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European Shares Seeking Rebound After Recent Heavy Losses


European stocks are likely to open higher on Wednesday after a few days of battering on concerns over rising inflation and the potential for higher interest rates in the U.S.

U.S stocks rebounded from a violent selloff to post the biggest rally in 15 months overnight as investors cheery picked beaten-down stocks.

U.S. stock futures are declining while Asian shares pared early gains to turn mixed. The dollar held firm against the yen but trimmed gains against the euro and pound.

Oil prices rallied on data showing a fall in U.S. crude inventories last week, while gold rebounded from over three-week low.

Industrial production data from Germany and economic forecasts from euro area are due later in the day, headlining a busy day for the European economic news.

Germany's industrial production is expected to fall 0.6 percent month-on-month, reversing November's 3.4 percent increase.

The National Institute of Economic and Social Research said earlier today that It expects the U.K. economy to expand more than previously projected this year, primarily due to a more positive outlook for global growth.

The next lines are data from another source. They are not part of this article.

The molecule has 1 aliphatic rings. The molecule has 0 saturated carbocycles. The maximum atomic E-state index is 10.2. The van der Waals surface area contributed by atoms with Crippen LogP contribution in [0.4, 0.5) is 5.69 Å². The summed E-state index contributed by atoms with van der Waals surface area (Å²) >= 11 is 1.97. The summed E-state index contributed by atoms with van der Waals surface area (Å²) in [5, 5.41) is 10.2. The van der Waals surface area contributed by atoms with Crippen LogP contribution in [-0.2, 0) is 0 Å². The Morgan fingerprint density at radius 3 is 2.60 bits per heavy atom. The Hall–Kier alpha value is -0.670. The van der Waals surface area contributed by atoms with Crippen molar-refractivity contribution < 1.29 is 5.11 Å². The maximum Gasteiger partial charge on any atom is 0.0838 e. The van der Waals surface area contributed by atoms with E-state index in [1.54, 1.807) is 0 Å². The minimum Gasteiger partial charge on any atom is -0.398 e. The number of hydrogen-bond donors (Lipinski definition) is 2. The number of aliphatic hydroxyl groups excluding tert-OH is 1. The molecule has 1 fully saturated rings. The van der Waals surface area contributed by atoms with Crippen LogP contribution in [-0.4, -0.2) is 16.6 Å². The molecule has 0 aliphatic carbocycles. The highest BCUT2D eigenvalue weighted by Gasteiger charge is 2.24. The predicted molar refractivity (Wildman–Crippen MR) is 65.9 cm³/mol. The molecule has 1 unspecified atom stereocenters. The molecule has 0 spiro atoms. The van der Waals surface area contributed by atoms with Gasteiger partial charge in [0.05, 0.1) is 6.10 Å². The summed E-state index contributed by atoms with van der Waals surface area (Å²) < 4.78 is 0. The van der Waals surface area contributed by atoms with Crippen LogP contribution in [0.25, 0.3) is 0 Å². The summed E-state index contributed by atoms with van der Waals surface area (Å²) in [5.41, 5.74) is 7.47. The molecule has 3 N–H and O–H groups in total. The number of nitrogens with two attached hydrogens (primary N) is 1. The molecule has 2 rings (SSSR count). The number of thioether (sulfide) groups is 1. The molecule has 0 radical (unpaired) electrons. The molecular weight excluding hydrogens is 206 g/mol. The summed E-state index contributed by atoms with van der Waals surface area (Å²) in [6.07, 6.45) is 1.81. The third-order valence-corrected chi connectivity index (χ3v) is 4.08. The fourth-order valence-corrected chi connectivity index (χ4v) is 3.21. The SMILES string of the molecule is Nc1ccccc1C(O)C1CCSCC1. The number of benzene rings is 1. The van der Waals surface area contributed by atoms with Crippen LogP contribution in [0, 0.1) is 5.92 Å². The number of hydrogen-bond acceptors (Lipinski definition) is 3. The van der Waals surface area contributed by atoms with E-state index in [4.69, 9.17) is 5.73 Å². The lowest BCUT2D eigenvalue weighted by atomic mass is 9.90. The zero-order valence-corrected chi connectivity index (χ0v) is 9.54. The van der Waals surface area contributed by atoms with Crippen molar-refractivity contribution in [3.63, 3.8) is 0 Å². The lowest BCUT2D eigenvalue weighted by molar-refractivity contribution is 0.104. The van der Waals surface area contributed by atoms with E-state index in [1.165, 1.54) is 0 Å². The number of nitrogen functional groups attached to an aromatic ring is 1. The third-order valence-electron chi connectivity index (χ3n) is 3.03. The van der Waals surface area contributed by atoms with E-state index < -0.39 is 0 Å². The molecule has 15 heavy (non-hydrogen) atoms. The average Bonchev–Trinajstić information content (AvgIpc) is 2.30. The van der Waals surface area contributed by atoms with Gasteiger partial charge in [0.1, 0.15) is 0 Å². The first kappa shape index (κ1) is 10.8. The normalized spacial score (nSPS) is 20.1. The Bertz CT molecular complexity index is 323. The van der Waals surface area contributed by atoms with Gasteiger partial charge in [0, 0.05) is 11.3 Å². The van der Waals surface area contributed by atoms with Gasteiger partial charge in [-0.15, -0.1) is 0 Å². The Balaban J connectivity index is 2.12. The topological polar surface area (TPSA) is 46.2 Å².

The think tank lifted the growth outlook for 2018 to 1.9 percent from 1.7 percent, citing positive global outlook and progress in Brexit negotiations.

Overnight, U.S. stocks ended a volatile session sharply higher, led by technology, materials and consumer discretionary companies.

The Dow Jones Industrial Average climbed 2.3 percent, the tech-heavy Nasdaq rallied 2.1 percent and the S&P 500 jumped 1.7 percent.

European markets closed sharply lower on Tuesday as investors fretted about rising inflation and higher interest rates. The pan-European Stoxx 600 suffered a seventh straight decline to close 2.4 percent lower.

The German DAX tumbled 2.3 percent and France's CAC 40 index shed 2.4 percent while the U.K.'s FTSE 100 dropped 2.6 percent to suffer its biggest single-day fall since the Brexit vote.

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